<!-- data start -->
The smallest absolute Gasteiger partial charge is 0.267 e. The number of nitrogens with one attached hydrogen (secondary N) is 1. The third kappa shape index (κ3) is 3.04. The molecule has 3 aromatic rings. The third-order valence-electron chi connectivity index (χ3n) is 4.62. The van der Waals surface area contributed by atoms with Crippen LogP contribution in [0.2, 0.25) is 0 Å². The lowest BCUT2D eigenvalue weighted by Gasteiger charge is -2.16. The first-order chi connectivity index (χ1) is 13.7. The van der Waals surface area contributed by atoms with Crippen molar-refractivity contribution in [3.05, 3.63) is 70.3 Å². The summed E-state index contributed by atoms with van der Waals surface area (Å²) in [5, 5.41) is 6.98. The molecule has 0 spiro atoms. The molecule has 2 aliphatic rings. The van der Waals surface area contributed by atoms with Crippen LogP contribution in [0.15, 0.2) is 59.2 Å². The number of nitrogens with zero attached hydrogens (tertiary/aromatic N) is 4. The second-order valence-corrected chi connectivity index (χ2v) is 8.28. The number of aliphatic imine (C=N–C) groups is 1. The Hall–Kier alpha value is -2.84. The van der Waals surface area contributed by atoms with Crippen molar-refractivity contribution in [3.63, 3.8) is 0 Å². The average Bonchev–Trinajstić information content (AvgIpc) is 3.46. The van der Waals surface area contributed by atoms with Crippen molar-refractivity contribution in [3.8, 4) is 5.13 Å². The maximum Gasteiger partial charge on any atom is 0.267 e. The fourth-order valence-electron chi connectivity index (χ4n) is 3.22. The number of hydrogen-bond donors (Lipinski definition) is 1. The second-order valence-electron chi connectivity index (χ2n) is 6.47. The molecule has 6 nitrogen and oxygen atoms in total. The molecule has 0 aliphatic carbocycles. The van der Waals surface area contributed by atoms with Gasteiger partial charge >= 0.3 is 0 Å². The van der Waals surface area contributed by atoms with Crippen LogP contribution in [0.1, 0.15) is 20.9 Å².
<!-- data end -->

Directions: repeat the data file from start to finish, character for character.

The smallest absolute Gasteiger partial charge is 0.267 e. The number of nitrogens with one attached hydrogen (secondary N) is 1. The third kappa shape index (κ3) is 3.04. The molecule has 3 aromatic rings. The third-order valence-electron chi connectivity index (χ3n) is 4.62. The van der Waals surface area contributed by atoms with Crippen LogP contribution in [0.2, 0.25) is 0 Å². The lowest BCUT2D eigenvalue weighted by Gasteiger charge is -2.16. The first-order chi connectivity index (χ1) is 13.7. The van der Waals surface area contributed by atoms with Crippen molar-refractivity contribution in [3.05, 3.63) is 70.3 Å². The summed E-state index contributed by atoms with van der Waals surface area (Å²) in [5, 5.41) is 6.98. The molecule has 0 spiro atoms. The molecule has 2 aliphatic rings. The van der Waals surface area contributed by atoms with Crippen LogP contribution in [0.15, 0.2) is 59.2 Å². The number of nitrogens with zero attached hydrogens (tertiary/aromatic N) is 4. The second-order valence-corrected chi connectivity index (χ2v) is 8.28. The number of aliphatic imine (C=N–C) groups is 1. The Hall–Kier alpha value is -2.84. The van der Waals surface area contributed by atoms with Crippen molar-refractivity contribution in [3.63, 3.8) is 0 Å². The average Bonchev–Trinajstić information content (AvgIpc) is 3.46. The van der Waals surface area contributed by atoms with Crippen molar-refractivity contribution in [3.8, 4) is 5.13 Å². The maximum Gasteiger partial charge on any atom is 0.267 e. The fourth-order valence-electron chi connectivity index (χ4n) is 3.22. The number of hydrogen-bond donors (Lipinski definition) is 1. The second-order valence-electron chi connectivity index (χ2n) is 6.47. The molecule has 6 nitrogen and oxygen atoms in total. The molecule has 0 aliphatic carbocycles. The van der Waals surface area contributed by atoms with Gasteiger partial charge >= 0.3 is 0 Å². The van der Waals surface area contributed by atoms with Crippen LogP contribution in [0.1, 0.15) is 20.9 Å².